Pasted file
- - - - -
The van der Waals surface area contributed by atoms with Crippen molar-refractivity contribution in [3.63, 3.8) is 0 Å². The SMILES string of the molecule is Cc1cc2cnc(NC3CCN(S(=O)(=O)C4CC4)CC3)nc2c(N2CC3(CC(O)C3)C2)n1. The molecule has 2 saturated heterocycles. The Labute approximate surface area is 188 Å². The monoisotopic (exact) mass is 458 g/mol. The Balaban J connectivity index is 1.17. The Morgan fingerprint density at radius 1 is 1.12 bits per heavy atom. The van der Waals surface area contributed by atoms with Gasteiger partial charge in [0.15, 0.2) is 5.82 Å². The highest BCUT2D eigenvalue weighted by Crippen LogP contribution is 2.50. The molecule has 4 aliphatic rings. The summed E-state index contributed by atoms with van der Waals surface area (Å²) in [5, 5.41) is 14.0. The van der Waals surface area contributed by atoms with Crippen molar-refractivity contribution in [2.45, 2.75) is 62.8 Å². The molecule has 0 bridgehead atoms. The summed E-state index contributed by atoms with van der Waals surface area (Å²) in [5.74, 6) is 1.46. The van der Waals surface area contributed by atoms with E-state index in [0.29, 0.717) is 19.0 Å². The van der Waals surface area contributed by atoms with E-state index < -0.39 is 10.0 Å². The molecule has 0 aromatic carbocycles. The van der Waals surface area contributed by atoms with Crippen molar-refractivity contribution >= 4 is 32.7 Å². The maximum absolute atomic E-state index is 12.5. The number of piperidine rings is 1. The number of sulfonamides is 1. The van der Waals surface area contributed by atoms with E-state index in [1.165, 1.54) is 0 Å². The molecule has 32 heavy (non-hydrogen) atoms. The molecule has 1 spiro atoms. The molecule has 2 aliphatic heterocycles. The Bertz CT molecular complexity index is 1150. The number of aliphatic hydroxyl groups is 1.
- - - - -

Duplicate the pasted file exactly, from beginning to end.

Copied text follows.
The van der Waals surface area contributed by atoms with Crippen molar-refractivity contribution in [3.63, 3.8) is 0 Å². The SMILES string of the molecule is Cc1cc2cnc(NC3CCN(S(=O)(=O)C4CC4)CC3)nc2c(N2CC3(CC(O)C3)C2)n1. The molecule has 2 saturated heterocycles. The Labute approximate surface area is 188 Å². The monoisotopic (exact) mass is 458 g/mol. The Balaban J connectivity index is 1.17. The Morgan fingerprint density at radius 1 is 1.12 bits per heavy atom. The van der Waals surface area contributed by atoms with Gasteiger partial charge in [0.15, 0.2) is 5.82 Å². The highest BCUT2D eigenvalue weighted by Crippen LogP contribution is 2.50. The molecule has 4 aliphatic rings. The summed E-state index contributed by atoms with van der Waals surface area (Å²) in [5, 5.41) is 14.0. The van der Waals surface area contributed by atoms with Crippen molar-refractivity contribution in [2.45, 2.75) is 62.8 Å². The molecule has 0 bridgehead atoms. The summed E-state index contributed by atoms with van der Waals surface area (Å²) in [5.74, 6) is 1.46. The van der Waals surface area contributed by atoms with E-state index in [0.29, 0.717) is 19.0 Å². The van der Waals surface area contributed by atoms with E-state index < -0.39 is 10.0 Å². The molecule has 0 aromatic carbocycles. The van der Waals surface area contributed by atoms with Crippen molar-refractivity contribution >= 4 is 32.7 Å². The maximum absolute atomic E-state index is 12.5. The number of piperidine rings is 1. The number of sulfonamides is 1. The van der Waals surface area contributed by atoms with E-state index in [1.165, 1.54) is 0 Å². The molecule has 32 heavy (non-hydrogen) atoms. The molecule has 1 spiro atoms. The molecule has 2 aliphatic heterocycles. The Bertz CT molecular complexity index is 1150. The number of aliphatic hydroxyl groups is 1.